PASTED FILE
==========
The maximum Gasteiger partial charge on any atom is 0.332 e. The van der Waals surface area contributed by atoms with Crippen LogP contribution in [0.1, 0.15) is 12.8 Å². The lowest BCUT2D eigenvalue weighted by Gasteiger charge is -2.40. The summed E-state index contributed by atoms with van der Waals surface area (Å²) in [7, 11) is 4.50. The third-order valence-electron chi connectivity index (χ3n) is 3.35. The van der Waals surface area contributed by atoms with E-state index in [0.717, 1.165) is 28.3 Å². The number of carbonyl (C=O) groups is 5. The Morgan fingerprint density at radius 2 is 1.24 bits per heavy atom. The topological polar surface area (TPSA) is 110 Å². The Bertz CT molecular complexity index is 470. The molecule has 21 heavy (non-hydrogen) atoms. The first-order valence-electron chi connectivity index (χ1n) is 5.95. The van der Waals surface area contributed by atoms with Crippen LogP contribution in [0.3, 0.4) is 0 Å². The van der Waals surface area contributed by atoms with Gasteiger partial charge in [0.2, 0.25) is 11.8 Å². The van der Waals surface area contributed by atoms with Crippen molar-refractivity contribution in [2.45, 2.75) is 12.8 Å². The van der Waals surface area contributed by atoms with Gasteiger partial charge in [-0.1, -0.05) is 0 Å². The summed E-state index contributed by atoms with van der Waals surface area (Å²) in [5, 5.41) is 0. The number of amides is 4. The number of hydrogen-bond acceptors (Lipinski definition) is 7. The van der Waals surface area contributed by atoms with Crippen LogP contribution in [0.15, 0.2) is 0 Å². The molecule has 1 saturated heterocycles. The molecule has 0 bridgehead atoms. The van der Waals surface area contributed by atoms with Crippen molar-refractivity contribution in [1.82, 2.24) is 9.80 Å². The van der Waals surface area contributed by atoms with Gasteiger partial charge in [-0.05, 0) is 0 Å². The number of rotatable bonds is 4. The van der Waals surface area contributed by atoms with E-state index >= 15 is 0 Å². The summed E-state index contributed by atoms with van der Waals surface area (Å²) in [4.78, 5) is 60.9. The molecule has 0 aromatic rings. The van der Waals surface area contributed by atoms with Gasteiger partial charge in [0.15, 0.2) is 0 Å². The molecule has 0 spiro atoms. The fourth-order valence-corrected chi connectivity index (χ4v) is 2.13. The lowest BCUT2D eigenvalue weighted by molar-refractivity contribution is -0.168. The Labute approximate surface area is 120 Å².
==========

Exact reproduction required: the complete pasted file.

The maximum Gasteiger partial charge on any atom is 0.332 e. The van der Waals surface area contributed by atoms with Crippen LogP contribution in [0.1, 0.15) is 12.8 Å². The lowest BCUT2D eigenvalue weighted by Gasteiger charge is -2.40. The summed E-state index contributed by atoms with van der Waals surface area (Å²) in [7, 11) is 4.50. The third-order valence-electron chi connectivity index (χ3n) is 3.35. The van der Waals surface area contributed by atoms with E-state index in [0.717, 1.165) is 28.3 Å². The number of carbonyl (C=O) groups is 5. The Morgan fingerprint density at radius 2 is 1.24 bits per heavy atom. The topological polar surface area (TPSA) is 110 Å². The Bertz CT molecular complexity index is 470. The molecule has 21 heavy (non-hydrogen) atoms. The first-order valence-electron chi connectivity index (χ1n) is 5.95. The van der Waals surface area contributed by atoms with Crippen LogP contribution in [0.3, 0.4) is 0 Å². The van der Waals surface area contributed by atoms with Gasteiger partial charge in [0.2, 0.25) is 11.8 Å². The van der Waals surface area contributed by atoms with Crippen molar-refractivity contribution in [2.45, 2.75) is 12.8 Å². The van der Waals surface area contributed by atoms with Gasteiger partial charge in [-0.1, -0.05) is 0 Å². The summed E-state index contributed by atoms with van der Waals surface area (Å²) in [5, 5.41) is 0. The number of amides is 4. The number of hydrogen-bond acceptors (Lipinski definition) is 7. The van der Waals surface area contributed by atoms with Crippen LogP contribution in [0.15, 0.2) is 0 Å². The molecule has 1 saturated heterocycles. The molecule has 0 bridgehead atoms. The van der Waals surface area contributed by atoms with Crippen molar-refractivity contribution in [1.82, 2.24) is 9.80 Å². The van der Waals surface area contributed by atoms with Gasteiger partial charge in [-0.05, 0) is 0 Å². The number of rotatable bonds is 4. The van der Waals surface area contributed by atoms with E-state index >= 15 is 0 Å². The summed E-state index contributed by atoms with van der Waals surface area (Å²) in [4.78, 5) is 60.9. The molecule has 0 aromatic rings. The van der Waals surface area contributed by atoms with Gasteiger partial charge in [0.15, 0.2) is 0 Å². The molecule has 0 spiro atoms. The fourth-order valence-corrected chi connectivity index (χ4v) is 2.13. The lowest BCUT2D eigenvalue weighted by molar-refractivity contribution is -0.168. The Labute approximate surface area is 120 Å².